I call Howl’s Moving Castle magical because it’s a film that values the folklore of magic, wizards, and witches over the more human realm of physical labor & constant war. A lover’s quarrel between The Wicked Witch of the Waste(land) & a frivolous, vain wizard named Howl claims the health & well-being of an innocent passerby, a young hat shop clerk whose meeting of Howl in passing enraged the jealous, possessive witch. This jealousy inspires the wicked witch to cast a spell that ages the hat shop girl horribly, so that she loses her precious youth & beauty to an old, withered body that upends her life. Determined to win back her cursed youth, the girl moves into Howl’s castle, which is indeed a moving, walking, transitive structure that would serve as event the most casual of steam punk’s wet dream. What she discovers is that he wizard is in a perpetual state of adolescence, in desperate need of someone to care for his body & home, and prone to teen angst temper tantrums that result in him summoning “the spirits of darkness” when he’s bummed & exclaiming things like “I see no point in living if I cant be beautiful!” Howl is in no shape to deal with the crushing realities of a hard-fought war & ends up needing the help & emotional support of the cursed hat shop girl just as much as she needs him.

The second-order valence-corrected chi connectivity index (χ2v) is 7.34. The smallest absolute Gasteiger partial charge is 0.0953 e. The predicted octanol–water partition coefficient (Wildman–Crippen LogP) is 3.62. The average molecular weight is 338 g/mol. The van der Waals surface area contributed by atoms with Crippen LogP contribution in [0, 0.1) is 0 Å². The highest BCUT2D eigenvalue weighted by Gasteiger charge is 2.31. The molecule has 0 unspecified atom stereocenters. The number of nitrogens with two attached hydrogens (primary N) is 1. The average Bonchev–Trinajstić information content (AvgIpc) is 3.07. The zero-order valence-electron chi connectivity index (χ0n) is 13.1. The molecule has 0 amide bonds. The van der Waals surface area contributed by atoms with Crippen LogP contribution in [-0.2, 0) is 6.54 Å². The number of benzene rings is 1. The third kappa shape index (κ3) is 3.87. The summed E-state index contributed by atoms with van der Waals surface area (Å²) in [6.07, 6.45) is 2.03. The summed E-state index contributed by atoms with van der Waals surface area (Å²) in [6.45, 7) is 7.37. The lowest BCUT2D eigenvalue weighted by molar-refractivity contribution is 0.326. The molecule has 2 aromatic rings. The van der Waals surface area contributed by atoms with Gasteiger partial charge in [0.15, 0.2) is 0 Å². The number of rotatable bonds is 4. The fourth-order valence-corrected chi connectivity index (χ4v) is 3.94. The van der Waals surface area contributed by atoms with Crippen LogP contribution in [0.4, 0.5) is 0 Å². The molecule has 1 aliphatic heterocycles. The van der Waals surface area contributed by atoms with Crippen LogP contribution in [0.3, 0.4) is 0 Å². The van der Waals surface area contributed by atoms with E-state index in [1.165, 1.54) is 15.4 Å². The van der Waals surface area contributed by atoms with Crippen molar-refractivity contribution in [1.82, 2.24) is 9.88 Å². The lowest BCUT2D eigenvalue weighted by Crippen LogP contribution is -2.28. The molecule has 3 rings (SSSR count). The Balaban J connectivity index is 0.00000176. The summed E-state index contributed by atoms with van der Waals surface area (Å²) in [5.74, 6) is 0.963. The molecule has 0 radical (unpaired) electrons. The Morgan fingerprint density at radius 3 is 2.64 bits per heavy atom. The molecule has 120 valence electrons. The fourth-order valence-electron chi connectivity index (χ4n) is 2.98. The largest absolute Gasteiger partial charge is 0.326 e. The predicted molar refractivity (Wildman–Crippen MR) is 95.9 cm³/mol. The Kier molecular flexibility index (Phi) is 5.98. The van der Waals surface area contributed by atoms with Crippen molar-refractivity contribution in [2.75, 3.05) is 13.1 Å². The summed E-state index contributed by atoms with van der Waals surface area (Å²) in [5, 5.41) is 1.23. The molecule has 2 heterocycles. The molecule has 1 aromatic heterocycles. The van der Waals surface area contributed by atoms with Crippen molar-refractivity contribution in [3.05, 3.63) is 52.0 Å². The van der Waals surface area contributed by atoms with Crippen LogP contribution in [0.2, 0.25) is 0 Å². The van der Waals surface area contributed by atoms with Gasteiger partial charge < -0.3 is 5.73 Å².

What feels so right about the approach to magic in Howl’s Moving Castle is just how fluid everything feels in the details. The rules of the curse seem to change from scene to scene as the girl’s age fluctuates depending on her mood. Enemies who initially appear to be pure evil soon reveal themselves to be hurt, vulnerable souls in need of repair. Physical spaces (especially the titular castle) & people’s bodies (especially the wizard’s) change constantly, directly reflecting the ebb & flow of a universe that can be hopelessly cruel or endlessly wonderful depending on the tides of fate in life’s current direction. The only thing that seemingly doesn’t change is the way the film values magic & fluidity over the concrete, destructive concerns of governments & war.

Appropriately enough, it’s that exact value system that makes Miyazaki & other folks at Ghibli feel like such a gift & a blessing. They’re constantly exploring new ideas & techniques within their craft, but their general spirit is deeply rooted in an old world magic & tradition that feels both authentic & endlessly endearing. It’s a testament to how powerful the the studio’s output is that I was greatly impressed by Howl’s Moving Castle, but still hung up on the Ghibli flim about racoon testicles that I had just watched a few days before. Every Miyazaki work is worthy of attention & adoration to some degree and Howl’s Moving Castle was no exception to that rule. It wasn’t the most spectacular, wonderful, magical animated feature I’d ever seen or anything like that,but I still felt like I was lucky to have seen the film, which feels like par for the course for Miyazaki & his peers. May his retirement never be permanent & may the studio never officially close its doors. May our luck never run out.

-Brandon Ledet

Pom Poko (1994)